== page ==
The Search and Rescue (SAR) team at Parangtritis Beach in Kretek, Bantul, Yogyakarta, has warned people to beware of the Portuguese man-of-war in the area…
The team’s secretary, Taufik M Faki, said the poison released by the jellyfish was not deadly, but caused itchiness and a burning sensation. “That is why we call on tourists to be cautious,” Taufik said on Thursday.
He said that dozens of tourists had been stung by Portuguese man-of-war over the past few weeks, some of whom fainted from the pain.
Portuguese man-of-war, or blue bottles, according to Taufik, could be found along the sandy coastal area in Bantul at the beginning of the dry season, carried by strong winds that carry them to the beach.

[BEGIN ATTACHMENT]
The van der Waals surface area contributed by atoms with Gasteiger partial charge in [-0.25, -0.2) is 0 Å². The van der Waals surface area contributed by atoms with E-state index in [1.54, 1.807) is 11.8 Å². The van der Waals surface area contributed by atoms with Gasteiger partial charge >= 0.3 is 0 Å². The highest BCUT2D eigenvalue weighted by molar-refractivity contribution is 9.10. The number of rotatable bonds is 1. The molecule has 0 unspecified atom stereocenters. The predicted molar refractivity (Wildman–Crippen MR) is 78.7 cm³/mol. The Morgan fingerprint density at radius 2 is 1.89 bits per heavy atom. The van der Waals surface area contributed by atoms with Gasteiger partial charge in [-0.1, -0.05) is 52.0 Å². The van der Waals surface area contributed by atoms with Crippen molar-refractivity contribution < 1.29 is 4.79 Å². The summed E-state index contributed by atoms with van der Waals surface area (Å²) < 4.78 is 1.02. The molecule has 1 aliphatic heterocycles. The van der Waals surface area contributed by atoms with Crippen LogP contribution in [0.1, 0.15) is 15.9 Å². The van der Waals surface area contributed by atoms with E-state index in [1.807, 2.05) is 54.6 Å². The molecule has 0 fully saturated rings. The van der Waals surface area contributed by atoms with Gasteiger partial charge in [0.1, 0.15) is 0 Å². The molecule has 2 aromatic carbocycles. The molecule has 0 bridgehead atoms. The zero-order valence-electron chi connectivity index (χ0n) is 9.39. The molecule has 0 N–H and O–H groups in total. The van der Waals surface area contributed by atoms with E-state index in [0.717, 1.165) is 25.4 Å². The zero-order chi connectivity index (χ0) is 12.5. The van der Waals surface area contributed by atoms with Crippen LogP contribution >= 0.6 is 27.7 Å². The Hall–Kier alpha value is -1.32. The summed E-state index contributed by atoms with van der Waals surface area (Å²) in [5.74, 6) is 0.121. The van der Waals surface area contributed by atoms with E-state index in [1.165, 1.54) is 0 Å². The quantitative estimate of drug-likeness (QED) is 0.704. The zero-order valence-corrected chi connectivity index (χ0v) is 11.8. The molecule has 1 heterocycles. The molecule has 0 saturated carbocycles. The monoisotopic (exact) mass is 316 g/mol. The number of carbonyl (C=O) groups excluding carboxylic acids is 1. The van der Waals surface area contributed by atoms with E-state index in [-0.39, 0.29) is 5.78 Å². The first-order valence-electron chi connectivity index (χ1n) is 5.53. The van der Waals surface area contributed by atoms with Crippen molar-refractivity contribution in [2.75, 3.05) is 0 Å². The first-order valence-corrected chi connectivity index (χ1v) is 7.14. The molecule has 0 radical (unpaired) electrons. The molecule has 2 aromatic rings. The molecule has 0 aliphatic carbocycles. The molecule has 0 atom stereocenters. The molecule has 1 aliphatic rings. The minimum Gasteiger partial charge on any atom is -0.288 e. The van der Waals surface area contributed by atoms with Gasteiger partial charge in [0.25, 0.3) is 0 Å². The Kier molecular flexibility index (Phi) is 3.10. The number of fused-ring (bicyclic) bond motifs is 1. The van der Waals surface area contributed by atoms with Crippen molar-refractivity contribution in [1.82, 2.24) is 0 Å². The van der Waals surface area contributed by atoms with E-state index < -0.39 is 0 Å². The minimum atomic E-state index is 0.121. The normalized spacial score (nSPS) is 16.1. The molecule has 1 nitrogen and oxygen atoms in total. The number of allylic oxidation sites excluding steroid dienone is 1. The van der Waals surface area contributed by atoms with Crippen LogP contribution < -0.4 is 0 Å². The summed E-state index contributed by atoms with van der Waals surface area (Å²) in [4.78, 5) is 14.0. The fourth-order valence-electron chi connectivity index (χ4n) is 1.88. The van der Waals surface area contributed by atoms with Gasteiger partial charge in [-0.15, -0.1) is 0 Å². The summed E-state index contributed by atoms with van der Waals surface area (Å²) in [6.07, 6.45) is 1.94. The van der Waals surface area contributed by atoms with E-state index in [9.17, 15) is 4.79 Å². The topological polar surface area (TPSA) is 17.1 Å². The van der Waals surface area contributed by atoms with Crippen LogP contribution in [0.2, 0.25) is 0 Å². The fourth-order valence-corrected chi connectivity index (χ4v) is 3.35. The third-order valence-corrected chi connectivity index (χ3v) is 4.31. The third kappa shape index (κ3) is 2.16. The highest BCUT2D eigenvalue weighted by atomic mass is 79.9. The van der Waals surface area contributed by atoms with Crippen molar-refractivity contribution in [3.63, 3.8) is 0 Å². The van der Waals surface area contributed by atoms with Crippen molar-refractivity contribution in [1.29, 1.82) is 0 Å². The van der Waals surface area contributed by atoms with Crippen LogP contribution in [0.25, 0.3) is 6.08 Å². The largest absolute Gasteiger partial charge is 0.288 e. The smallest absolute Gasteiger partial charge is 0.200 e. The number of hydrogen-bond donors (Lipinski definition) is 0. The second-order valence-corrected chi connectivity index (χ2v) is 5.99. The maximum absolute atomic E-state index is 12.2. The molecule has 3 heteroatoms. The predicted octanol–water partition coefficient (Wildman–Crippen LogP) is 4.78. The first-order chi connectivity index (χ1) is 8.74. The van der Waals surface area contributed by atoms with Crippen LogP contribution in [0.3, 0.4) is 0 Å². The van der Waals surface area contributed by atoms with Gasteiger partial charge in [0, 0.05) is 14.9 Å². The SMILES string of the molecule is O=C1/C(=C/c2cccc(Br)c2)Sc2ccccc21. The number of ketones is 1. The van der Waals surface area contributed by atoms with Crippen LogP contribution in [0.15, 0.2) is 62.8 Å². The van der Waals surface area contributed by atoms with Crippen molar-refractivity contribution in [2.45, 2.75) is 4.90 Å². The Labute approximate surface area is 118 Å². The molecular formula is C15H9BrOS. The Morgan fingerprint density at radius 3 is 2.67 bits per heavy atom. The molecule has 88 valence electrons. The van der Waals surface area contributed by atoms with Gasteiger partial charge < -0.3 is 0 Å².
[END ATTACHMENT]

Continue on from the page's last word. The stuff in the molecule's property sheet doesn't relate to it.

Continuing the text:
“This usually happens from June to August,” Taufik said.
Portuguese man-of-war, he said, could be seen as bluish bubbles in the water. Yet, sometimes they were difficult to see due to waves.
With the start of the school holidays, the Parangtritis SAR team is on duty at the beach 24 hours a day as an anticipatory measure, Taufik said. “Sometimes tourists just ignore the flags banning swimming,” he said.
Local fisherman Saronto suggested that first aid could be done for a Portuguese man-of-war sting by rubbing the stung part with balm or cooking oil.
“There is also a natural antidote for the sting, namely jingking. Just rub them in the palms of the hand until they are smooth enough to rub on the sting,” said Saronto, referring to the local name of small crabs.
Source: The Jakarta Post